Organic Control of Root Rot in Blueberry

by Juanita Popenoe, Commercial Fruit Extension Agent

Root rot, caused by Phytophthora cinnamomi is a problem in blueberries in wet soils. Blueberry roots are shallow and like a lot of moisture, but when blueberry roots are too wet for too long, this disease organism can move in. Wilting and apparent nutrient deficiency symptoms on infected plants indicate the roots are not working correctly. Root rot is difficult to control with chemicals, and there is concern about resistance to the limited chemicals available, so researchers in Oregon looked for cultural ways to overcome this problem.

Organic options

The researchers were working with northern highbush blueberries (a little different than our southern highbush blueberries, but just as susceptible to root rot) in a field infested with Phytophthora cinnamomi. They decided to compare changing the distance the irrigation drip lines were from the trunk since this can impact how wet the soil is around the base of the plant. Mulch type can also influence the moisture and temperature around the roots and base of the plant. Root rot likes warm, moist conditions, so they wanted to look at sawdust mulch vs weed mat geotextile mulch. Finally, calcium disrupts the infection process, but most calcium supplements will increase the pH of the soil too much. Gypsum will not appreciable increase the soil pH and provides more soluble calcium than carbonate sources such as lime.


The experiment was laid out to test all these options in combination. The double drip irrigation lines were placed either 8 inches out from the trunk, or right beside the trunk. The soil was either amended before planting with approximately 1 ton of gypsum per acre or nothing spread out in a foot-wide band on the beds. The beds were either mulched with about three inches of Douglas fir sawdust or black weed mat. A control treatment had no gypsum, was irrigated with narrow drip lines, and plants were treated with mefenoxam (sprayed on the surface of the beds shortly after planting in May and again the next year) and fosetyl-Al (sprayed on the leaves in late May each year). ‘Draper’ blueberry, a very susceptible cultivar, was planted as 3-L container stock 2.5 feet apart. An automated irrigation controller applied water based on plant size and evapotranspiration. Fertilizer was applied through the irrigation lines and the experiment was run for two years. Yields were not measured.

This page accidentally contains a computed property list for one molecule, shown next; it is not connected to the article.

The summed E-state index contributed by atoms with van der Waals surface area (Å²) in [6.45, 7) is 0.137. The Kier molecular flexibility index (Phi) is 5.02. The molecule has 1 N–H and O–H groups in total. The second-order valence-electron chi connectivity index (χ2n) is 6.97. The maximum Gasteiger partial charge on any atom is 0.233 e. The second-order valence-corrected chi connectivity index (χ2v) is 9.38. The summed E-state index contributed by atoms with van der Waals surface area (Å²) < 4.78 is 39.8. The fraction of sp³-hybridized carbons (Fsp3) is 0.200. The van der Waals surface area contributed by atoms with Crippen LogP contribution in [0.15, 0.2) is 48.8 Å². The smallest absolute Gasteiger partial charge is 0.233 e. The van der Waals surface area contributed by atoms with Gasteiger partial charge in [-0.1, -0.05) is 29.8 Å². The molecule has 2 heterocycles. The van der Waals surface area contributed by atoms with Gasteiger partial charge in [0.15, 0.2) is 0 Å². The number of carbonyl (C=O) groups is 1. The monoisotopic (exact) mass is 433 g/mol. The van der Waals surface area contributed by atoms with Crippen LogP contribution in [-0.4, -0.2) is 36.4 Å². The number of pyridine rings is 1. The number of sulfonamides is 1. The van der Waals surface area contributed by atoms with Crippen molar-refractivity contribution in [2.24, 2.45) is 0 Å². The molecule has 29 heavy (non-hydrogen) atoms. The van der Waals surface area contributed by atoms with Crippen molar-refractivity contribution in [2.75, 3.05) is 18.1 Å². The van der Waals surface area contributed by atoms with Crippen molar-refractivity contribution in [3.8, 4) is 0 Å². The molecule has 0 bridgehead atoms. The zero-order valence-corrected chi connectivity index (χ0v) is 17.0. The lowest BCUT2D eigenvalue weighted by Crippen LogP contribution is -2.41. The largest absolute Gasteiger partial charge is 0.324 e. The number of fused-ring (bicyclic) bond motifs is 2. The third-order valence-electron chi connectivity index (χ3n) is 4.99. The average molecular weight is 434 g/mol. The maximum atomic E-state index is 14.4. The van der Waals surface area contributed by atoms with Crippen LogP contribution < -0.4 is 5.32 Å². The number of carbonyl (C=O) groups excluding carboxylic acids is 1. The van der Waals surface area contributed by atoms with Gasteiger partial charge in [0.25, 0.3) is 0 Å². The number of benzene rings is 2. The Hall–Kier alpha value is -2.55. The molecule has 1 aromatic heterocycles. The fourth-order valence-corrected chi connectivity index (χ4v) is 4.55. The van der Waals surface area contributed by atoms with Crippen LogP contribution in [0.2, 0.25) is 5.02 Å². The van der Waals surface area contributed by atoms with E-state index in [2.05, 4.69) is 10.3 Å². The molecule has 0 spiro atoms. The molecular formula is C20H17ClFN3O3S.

Weed mat increased root rot infection above levels found with sawdust mulch. The soil under the weed mat got hotter than under the sawdust, and plants required 20% more water in the first year with the weed mat, although plant growth was similar in both mulch types. Plants grown with a combination of wide drip lines and gypsum resulted in the best growth. Drip lines placed next to the crowns negated the disease-suppressive effects of gypsum by washing the calcium away from the root zone and providing a wetter root zone area for the fungus. However, wide drip lines, resulted in nitrogen deficiency in the first year because fertigation was applied too far out from the root zone of the liner plants. Conclusion: if nitrogen is properly managed, the use of gypsum and wide drip lines can help suppress phytophthora root rot in northern highbush blueberries and increase production in infested field soils. However, growth was still less than that with plants grown with fungicides.

The full article is: Nonchemical, Cultural Management Strategies to Suppress Phytophthora Root Rot in Northern Highbush Blueberry. HortScience 52(5):725-731. 2017. By: J.R. Yeo, J.E. Weiland, D.M. Sullivan, and D.R. Bryla.

Blueberry Gardener’s Guide from UF.

More information on blueberry root rot.


Posted: September 15, 2017

Category: AGRICULTURE, Horticulture
Tags: Blueberry, Organic Production, Phytophthora, Popenoe, Research, Root Rot

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